The Long Island Shipwreck Directory  Bahamas Shipwrecks
Historical and current Long Island, Bahamas Shipwreck Information and images for scuba divers, fisherman and marine historians.




   Capt. Dan Berg's Wreck Valley Collection   



Long Island is located 160 miles southeast of Nassau and has a population
of about 3,500. The island is 60 feet long by about 1.5 miles wide. Most
activities on Long Island are operated by the Stella Maris Inn and Estate.
Diving arrangements are easily made on Long Island. One of the more
popular dives is a site called Shark Reef which is often visited by Stella Maris
dive boats. Divers can witness shark feeding done by the dive masters in
about 35 feet of water. As you can imagine, this makes quite an exciting
photo opportunity.

For more information about the Bahamas visit the Bahamas Board of Tourism’s official website –


Bow of the Comfurbach. Courtesy Stella Maris Diving.

The MV Comberbach was a 103 foot, British, steel hulled freighter built
in 1948. She was last operated by the Stella Maris Inn from 1980 through
1986 and then sunk in the summer of 1986 to form an artificial reef off
Cape Santa Maria. She now rests in 100 feet of water off the west side of
Long Island.

The vessel had been prepared for safe diver exploration prior to her sinking.
For example, all of her compartments were opened allowing for easy and
safe wreck penetration. There are usually no currents at the site, and water
clarity is excellent. The Comberbach is sitting upright and intact. Some marine growth has
already developed on her structure. Visibility at a norm is exceptionally
good, so photographers naturally visit the site often. According to veteran
diver J Friese, there is a family of six very tame Nassau Groupers
living on the wreck. Joerg goes on to say that the top of the wreck, the
roof, smoke stack, etc. is in 65 feet of water, and inside her cargo hold is
a 1975 Ford, which was formerly a Bell Telephone utility van.
Nearby are the remains of a 45 foot pleasure craft. Stella Maris Diving is
also planning to sink another vessel on this site plus an aircraft.


Scattered remains of the No Name Wreck Courtesy Elizabeth Koch, Stella Maris Diving.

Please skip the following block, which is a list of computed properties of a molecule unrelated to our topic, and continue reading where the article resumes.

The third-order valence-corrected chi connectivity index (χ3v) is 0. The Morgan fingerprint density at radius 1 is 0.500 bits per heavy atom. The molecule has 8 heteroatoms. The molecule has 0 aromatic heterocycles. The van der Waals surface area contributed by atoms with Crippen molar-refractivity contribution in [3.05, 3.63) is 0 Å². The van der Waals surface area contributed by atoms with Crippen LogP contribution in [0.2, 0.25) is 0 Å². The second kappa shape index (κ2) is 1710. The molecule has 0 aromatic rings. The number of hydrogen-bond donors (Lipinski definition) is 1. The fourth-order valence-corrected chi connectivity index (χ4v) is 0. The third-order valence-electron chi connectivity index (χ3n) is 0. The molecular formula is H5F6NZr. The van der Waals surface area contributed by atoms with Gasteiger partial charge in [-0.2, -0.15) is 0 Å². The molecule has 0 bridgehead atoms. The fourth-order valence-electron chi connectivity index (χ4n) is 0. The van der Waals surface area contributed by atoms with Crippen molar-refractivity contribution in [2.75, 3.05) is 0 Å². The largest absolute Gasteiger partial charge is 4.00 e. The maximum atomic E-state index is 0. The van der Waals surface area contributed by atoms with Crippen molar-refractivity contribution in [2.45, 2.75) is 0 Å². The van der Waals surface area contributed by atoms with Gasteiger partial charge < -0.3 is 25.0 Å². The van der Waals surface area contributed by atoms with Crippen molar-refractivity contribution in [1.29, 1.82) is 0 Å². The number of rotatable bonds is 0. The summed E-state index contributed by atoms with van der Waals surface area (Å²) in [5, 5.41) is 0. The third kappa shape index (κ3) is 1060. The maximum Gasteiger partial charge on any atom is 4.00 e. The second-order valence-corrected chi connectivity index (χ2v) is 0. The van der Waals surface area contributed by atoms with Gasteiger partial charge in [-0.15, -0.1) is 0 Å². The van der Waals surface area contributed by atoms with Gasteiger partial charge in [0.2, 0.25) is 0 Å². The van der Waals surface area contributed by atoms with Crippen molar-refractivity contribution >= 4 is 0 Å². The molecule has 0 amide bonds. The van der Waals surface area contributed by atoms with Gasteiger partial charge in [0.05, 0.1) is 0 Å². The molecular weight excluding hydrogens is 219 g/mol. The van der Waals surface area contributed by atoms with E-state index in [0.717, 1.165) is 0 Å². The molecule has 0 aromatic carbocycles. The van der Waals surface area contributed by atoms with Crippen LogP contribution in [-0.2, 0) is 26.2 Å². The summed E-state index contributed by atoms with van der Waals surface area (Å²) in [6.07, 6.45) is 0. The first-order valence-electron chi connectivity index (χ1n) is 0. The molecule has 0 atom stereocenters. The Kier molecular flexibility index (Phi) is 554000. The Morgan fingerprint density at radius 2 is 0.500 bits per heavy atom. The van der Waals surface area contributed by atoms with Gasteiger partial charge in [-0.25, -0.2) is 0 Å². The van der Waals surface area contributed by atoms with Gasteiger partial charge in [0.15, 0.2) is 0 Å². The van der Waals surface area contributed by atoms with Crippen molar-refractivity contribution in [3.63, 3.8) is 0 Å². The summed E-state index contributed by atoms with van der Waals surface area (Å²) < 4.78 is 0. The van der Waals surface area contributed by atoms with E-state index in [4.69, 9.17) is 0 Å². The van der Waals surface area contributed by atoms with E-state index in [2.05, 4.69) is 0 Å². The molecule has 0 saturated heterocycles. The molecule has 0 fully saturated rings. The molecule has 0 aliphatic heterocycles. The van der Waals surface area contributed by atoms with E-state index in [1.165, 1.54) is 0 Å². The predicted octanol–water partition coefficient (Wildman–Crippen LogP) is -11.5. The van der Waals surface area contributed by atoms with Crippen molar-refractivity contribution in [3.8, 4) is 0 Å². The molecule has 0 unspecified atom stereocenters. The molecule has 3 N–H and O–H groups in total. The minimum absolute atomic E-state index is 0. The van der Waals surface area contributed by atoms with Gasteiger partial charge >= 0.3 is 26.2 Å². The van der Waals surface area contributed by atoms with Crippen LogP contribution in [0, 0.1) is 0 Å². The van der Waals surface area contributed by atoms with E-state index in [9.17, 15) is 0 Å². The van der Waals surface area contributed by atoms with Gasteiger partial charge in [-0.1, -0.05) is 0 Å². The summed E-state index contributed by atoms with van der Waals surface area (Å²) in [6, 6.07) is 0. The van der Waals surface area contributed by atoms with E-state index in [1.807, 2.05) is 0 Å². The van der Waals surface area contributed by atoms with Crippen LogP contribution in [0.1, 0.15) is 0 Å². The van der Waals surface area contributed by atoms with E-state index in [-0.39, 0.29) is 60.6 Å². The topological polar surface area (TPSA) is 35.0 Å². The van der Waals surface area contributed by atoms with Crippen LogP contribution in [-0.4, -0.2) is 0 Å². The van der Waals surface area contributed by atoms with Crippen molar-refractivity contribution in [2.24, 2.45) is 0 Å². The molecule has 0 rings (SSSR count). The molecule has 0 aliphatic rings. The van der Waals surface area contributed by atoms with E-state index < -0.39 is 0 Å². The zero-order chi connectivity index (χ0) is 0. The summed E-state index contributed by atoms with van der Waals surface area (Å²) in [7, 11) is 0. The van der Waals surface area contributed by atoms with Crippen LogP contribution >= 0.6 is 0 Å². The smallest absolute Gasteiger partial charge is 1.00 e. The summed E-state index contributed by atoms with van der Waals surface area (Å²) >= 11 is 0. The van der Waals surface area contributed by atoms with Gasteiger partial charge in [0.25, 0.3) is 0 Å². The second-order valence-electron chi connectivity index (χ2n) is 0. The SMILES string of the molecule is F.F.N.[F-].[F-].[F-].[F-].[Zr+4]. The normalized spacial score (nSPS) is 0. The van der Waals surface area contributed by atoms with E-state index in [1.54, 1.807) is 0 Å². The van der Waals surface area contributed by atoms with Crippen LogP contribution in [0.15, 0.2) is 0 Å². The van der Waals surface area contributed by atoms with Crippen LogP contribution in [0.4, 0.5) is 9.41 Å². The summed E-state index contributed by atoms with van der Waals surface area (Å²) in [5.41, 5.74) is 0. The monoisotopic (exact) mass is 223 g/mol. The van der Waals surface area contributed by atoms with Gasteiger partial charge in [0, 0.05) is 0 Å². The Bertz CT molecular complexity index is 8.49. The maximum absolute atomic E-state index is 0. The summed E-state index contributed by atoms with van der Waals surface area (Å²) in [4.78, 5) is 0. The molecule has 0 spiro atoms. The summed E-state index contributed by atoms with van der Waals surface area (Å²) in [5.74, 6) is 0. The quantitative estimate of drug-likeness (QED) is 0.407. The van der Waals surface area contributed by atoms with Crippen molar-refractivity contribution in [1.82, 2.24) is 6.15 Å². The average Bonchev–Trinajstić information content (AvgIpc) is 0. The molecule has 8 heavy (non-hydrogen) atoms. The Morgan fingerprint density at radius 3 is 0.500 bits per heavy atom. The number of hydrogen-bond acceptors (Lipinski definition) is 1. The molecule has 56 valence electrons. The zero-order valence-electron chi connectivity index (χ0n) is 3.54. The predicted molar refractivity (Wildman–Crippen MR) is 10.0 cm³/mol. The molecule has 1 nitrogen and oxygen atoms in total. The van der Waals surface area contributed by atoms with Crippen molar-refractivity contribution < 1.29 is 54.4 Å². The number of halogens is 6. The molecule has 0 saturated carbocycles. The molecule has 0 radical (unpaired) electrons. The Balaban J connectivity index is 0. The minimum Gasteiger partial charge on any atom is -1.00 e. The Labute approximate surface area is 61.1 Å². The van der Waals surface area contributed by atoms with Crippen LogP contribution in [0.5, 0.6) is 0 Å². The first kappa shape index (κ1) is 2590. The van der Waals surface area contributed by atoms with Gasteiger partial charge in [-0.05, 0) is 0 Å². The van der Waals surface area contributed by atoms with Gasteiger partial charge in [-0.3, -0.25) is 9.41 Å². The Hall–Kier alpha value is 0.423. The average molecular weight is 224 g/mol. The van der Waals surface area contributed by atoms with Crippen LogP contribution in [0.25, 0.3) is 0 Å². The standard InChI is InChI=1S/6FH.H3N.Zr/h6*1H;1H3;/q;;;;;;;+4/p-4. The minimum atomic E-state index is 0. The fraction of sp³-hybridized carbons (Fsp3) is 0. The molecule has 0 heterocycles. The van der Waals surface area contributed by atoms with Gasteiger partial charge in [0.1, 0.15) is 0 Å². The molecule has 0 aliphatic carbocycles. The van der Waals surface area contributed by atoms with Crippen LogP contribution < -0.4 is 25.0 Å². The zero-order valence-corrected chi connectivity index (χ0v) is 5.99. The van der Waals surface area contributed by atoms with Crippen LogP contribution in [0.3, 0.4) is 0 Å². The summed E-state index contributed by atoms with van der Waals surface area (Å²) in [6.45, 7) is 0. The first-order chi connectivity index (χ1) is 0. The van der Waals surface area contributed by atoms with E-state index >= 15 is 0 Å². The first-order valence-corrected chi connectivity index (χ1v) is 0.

This unidentified shipwreck is known as the No Name Wreck. The name
was originated by photo journalist Stephen Frink. Steve had photographed,
and written an article on the area referring to the site as "No Nome Wreck",
and since then the name has stuck.

This wreck is assumed by some to be the H.M.S. Southhampton. The
Southhampton was a 32 gun English Frigate that wrecked on a reef under
the command on Captain Sir James Lucas Yeo on November 27, l8l2.
The wreck was located when spotted from an airplane being flown by Stella
Maris Diving. It was first dove back in 1970 and appears to be from the The wreck is flattened and scattered out except for her boilers, engine frame, piston, and crank shaft which can still be recognized. The No Name Wreck stretches out over a huge area of some 300 feet in width, and almost 800 feet in length. On the site are four anchors, three propellers, and a
pile of anchor chain.

Since the location is exposed to the prevailing winds it should only be dove
in good weather. It is also a good site for beginner divers as well as

The Tropical Shipwreck E-Book 
The Complete Vacationing Scuba Divers guide to Shipwrecks of the Caribbean and Bahamas

The Shipwreck Diving E-Book
The Complete Online Downloadable Divers handbook to mastering the skills of wreck diving.


Basic shipwreck information and images for the Bahamas section of this site was taken with permission from the book Tropical Shipwrecks by Daniel and Denise Berg. You are invited to submit your shipwreck related articles, images and information. As long as the text, photographs, sketches etc are of professional quality we will showcase them. Full credit will be provide and a same page link to your web site can be arranged.

Find the perfect hotel accommodations for your Bahamas vacation



Shipwreck Diving ebook
The complete diver's guide to mastering the skills of shipwreck diving.

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6 MB instant download, printable  PDF file

Shipwreck Diving is a complete how to ebook about the sport of wreck diving. This downloadable PDF e-book is packed with information and heavily illustrated with over 80 sensational color photographs. Daniel Berg, a noted wreck diver, instructor and author of ten shipwrecks related books, describes all the basics of wreck diving. Topics include everything from equipment modifications, communication, and wreck penetration to artifact preservation. Dan also tells how to navigate on a wreck and be able to return to the anchor line after the dive. Why some divers find more artifacts and explains how to catch lobsters. Shipwreck Diving also covers such diverse topics as shipwreck research, photography, spear fishing and how to use an underwater metal detector. This exciting book tells all the tricks of the trade that until now have only been learned through years of experience. Shipwreck divers of all caliber will find Shipwreck Diving informative, rewarding and entertaining

Check out Capt. Dan's other shipwreck and Diving eBooks



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All photographs, sketches, images and text

Copyright Capt. Dan Berg / Aqua Explorers Inc

2745 Cheshire Dr
Baldwin NY 11510


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